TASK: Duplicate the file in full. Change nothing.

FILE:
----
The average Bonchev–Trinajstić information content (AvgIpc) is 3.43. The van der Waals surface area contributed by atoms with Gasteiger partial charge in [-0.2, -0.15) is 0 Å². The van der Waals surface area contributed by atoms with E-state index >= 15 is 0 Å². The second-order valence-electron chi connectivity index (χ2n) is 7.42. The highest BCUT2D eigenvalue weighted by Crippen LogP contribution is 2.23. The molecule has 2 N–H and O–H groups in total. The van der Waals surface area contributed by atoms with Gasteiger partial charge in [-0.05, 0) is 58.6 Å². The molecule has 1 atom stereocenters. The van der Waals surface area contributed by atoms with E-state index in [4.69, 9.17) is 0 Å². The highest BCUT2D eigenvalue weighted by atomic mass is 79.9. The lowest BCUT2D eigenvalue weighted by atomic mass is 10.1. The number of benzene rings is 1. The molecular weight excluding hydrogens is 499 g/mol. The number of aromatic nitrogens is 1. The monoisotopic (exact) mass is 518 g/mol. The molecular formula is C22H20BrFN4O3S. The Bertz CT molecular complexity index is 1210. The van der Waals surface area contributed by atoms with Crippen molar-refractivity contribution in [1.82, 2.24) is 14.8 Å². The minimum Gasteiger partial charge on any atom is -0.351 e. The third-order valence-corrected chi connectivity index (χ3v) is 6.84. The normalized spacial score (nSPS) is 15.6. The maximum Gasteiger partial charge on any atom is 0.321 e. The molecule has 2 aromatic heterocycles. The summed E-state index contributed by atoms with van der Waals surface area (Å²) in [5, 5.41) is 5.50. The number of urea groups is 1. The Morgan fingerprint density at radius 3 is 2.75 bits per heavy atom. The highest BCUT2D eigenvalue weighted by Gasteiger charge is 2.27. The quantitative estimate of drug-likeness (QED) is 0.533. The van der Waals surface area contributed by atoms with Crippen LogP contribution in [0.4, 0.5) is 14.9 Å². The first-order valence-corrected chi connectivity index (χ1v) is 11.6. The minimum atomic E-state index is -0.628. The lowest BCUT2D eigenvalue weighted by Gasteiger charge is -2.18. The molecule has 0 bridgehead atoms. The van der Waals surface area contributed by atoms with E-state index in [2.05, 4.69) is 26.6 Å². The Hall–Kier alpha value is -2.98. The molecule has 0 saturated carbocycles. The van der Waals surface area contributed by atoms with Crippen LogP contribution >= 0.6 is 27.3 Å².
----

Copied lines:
The average Bonchev–Trinajstić information content (AvgIpc) is 3.43. The van der Waals surface area contributed by atoms with Gasteiger partial charge in [-0.2, -0.15) is 0 Å². The van der Waals surface area contributed by atoms with E-state index >= 15 is 0 Å². The second-order valence-electron chi connectivity index (χ2n) is 7.42. The highest BCUT2D eigenvalue weighted by Crippen LogP contribution is 2.23. The molecule has 2 N–H and O–H groups in total. The van der Waals surface area contributed by atoms with Gasteiger partial charge in [-0.05, 0) is 58.6 Å². The molecule has 1 atom stereocenters. The van der Waals surface area contributed by atoms with E-state index in [4.69, 9.17) is 0 Å². The highest BCUT2D eigenvalue weighted by atomic mass is 79.9. The lowest BCUT2D eigenvalue weighted by atomic mass is 10.1. The number of benzene rings is 1. The molecular weight excluding hydrogens is 499 g/mol. The number of aromatic nitrogens is 1. The monoisotopic (exact) mass is 518 g/mol. The molecular formula is C22H20BrFN4O3S. The Bertz CT molecular complexity index is 1210. The van der Waals surface area contributed by atoms with Crippen molar-refractivity contribution in [1.82, 2.24) is 14.8 Å². The minimum Gasteiger partial charge on any atom is -0.351 e. The third-order valence-corrected chi connectivity index (χ3v) is 6.84. The normalized spacial score (nSPS) is 15.6. The maximum Gasteiger partial charge on any atom is 0.321 e. The molecule has 2 aromatic heterocycles. The summed E-state index contributed by atoms with van der Waals surface area (Å²) in [5, 5.41) is 5.50. The number of urea groups is 1. The Morgan fingerprint density at radius 3 is 2.75 bits per heavy atom. The highest BCUT2D eigenvalue weighted by Gasteiger charge is 2.27. The quantitative estimate of drug-likeness (QED) is 0.533. The van der Waals surface area contributed by atoms with Crippen LogP contribution in [0.4, 0.5) is 14.9 Å². The first-order valence-corrected chi connectivity index (χ1v) is 11.6. The minimum atomic E-state index is -0.628. The lowest BCUT2D eigenvalue weighted by Gasteiger charge is -2.18. The molecule has 0 bridgehead atoms. The van der Waals surface area contributed by atoms with E-state index in [2.05, 4.69) is 26.6 Å². The Hall–Kier alpha value is -2.98. The molecule has 0 saturated carbocycles. The van der Waals surface area contributed by atoms with Crippen LogP contribution >= 0.6 is 27.3 Å².